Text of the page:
YOUR MOVE, ALI
Have you ever played chess with someone really good? Perhaps with your cousin on a rainy afternoon? Or with that cute guy at camp after lights-out? The game seems easy, but chess experts formulate their strategy dozens of moves in advance. That way, they can hit you with sneak attacks, leaving you thinking, What just happened? You might feel manipulated when the game is done. Blindsided. Like you’re the biggest idiot ever.
A certain someone does that to four pretty girls in Rosewood—again and again.
Once upon a time, there was a girl whose mind was like a never-ending chess game. Even when she seemed beaten, she always had a plan. Everyone was her adversary—especially the people who adored her most. All she wanted was her pieces to be the only ones left on the board at the end of the game.
And she wouldn’t stop until she’d won.
One week after the fire in the Poconos that almost killed her, Alison DiLaurentis sat with her boyfriend, Nicholas Maxwell, on the floor of an empty town house in Rosewood, Pennsylvania, a suburban Philadelphia town in which she’d spent several years of her life. The room was dark, and the only items in it were a mattress, ratty flannel blankets, an old TV someone had abandoned, and food Nick had shoplifted from the nearby Wawa mini-mart. The air smelled dusty and sour, which reminded Ali of The Preserve at Addison-Stevens, the mental hospital in which she’d been trapped for years. Still, it would do for a while. It just felt good to be free.
“Turn it up,” she said, gesturing toward the television.
Nick adjusted the dial. They were stealing electricity and cable from the main transformer in the complex—for a rich kid, Nick was great at ripping off The Man. The screen showed a live feed of police officers searching through a pile of rubble at Ali’s family’s vacation home in the Pocono Mountains. Ali knew full well what they were looking for: her. Or, more specifically, her bones.
“We’re still searching,” the chief of police said to an interviewer. “There was no way Ms. DiLaurentis survived that blast.”
Ali snickered. Idiots.
Nick looked at her worriedly. “Are you okay?” He took her hand. “We can watch something else if you want.”
Ali pulled the hoodie Nick had stolen from Target over her head, still self-conscious about the oozing burns on her face. They would heal—Nick had arranged for a nurse to come once a day—but she would never be as pretty as she once was. “Don’t change it,” she demanded. “I don’t want any more surprises.”
She’d already been surprised enough. Her foolproof plan of incinerating her sister’s old friends, along with Melissa Hastings and Ian Thomas’s body, inside her family’s mountain house and then slipping into the night, never to be seen again, had backfired. Spencer Hastings, Emily Fields, Aria Montgomery, and Hanna Marin had escaped the house virtually unharmed. Somehow the cops had found the letter Ali had slipped under their door—it was in the grass outside the house. The letter confessed everything—that she wasn’t Courtney, her twin, but the real Ali, a girl falsely imprisoned in a mental hospital. That she’d killed Courtney on the night of her seventh-grade graduation. That she’d killed Ian Thomas and Jenna Cavanaugh. And that she’d duped the girls into trusting her, and that she was going to kill them, too.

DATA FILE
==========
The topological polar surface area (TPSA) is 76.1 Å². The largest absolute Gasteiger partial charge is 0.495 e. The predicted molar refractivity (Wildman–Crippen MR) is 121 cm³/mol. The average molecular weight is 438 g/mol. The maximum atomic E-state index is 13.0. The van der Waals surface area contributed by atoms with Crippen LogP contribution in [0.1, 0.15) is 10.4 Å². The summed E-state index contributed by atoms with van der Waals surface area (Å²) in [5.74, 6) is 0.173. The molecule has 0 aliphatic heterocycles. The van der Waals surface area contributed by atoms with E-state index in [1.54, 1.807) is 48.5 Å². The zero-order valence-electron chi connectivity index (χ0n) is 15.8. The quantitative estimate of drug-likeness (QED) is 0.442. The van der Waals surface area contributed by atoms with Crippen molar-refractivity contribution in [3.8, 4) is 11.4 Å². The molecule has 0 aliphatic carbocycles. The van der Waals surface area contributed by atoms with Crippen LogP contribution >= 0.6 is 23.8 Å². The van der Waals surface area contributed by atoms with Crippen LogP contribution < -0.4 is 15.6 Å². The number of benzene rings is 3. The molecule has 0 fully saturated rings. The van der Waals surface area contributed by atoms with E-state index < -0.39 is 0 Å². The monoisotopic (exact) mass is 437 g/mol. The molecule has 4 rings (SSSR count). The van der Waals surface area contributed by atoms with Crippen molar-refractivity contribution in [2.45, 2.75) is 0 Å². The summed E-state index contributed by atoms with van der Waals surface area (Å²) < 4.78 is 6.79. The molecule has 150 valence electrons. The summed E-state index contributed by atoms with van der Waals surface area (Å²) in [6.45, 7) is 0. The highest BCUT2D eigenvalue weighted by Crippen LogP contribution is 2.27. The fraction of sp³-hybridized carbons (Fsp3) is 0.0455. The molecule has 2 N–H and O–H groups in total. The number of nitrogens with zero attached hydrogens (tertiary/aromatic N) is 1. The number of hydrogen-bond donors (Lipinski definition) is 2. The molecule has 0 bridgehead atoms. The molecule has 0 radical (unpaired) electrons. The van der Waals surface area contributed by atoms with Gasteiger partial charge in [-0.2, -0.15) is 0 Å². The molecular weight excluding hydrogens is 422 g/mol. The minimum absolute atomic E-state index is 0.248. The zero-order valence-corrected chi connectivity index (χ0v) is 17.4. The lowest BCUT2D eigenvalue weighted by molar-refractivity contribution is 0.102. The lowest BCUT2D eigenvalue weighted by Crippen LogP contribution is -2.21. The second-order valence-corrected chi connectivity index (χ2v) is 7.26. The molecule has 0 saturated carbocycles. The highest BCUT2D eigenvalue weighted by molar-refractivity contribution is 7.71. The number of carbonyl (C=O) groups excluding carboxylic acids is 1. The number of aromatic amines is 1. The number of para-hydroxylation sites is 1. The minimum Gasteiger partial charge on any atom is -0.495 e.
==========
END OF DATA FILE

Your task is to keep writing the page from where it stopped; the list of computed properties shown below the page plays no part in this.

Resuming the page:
As luck would have it, the reporter on TV, a waxy-looking idiot with ugly fuchsia lipstick, was rehashing what the news was calling the Dark DiLaurentis Secrets—everything in that letter. “If she had lived, Miss DiLaurentis would be going to prison for the rest of her life for all the crimes she’d committed,” she said gravely.
Nick bit his thumbnail. “I wish that letter hadn’t been so definitive.”
Ali rolled her eyes. “I told you to write all of that. Quit worrying.” Nick had been the one to write the letter to the girls, not Ali. She’d begged him to, saying he was better with words and could imitate her handwriting. Nick was always a sucker for flattery. His writing it was a key piece of a plan she’d hoped she would never have to put in place, one she didn’t even like thinking about.
She peered at Nick now, and he stared back hungrily. Even in her ugly state—she also had a broken nose and horrid bruises, and she was missing a back tooth—there was such love and devotion in his eyes. She thought about the day she’d met him at The Preserve. It wasn’t long after her sister made the fateful switch a few days into their sixth-grade year, sending Ali to the new mental hospital in her place. Ali had been at her first group therapy session, sitting in a circle with bona fide mental freaks.
“I shouldn’t be here,” she’d complained to the therapist, a tool named Dr. Brock. “I’m Alison, not Courtney. My sister tricked me, and now she’s living my life.”
Dr. Brock looked at her with his sad, dopey eyes. “Your doctors at the Radley said you had trouble with this. But you’re Courtney. And it’s okay to be Courtney. Hopefully we can work through that together.”
Ali had stewed for the rest of the hour. After the session ended, someone touched her hand. “I know you’re telling the truth,” said a soft voice behind her. “I’m on your side.”
Nick Maxwell had been staring at her fervently. Ali had noticed him at meals; he was a few years older, with wavy hair and strong shoulders. Every girl had a crush on him. Ali had also heard that he was in the hospital for borderline personality disorder. She’d been so bored during one-on-one therapy sessions that she’d read parts of the Diagnostic and Statistical Manual of Mental Disorders in her therapist’s office; borderline-personality people were impulsive and reckless and extremely insecure.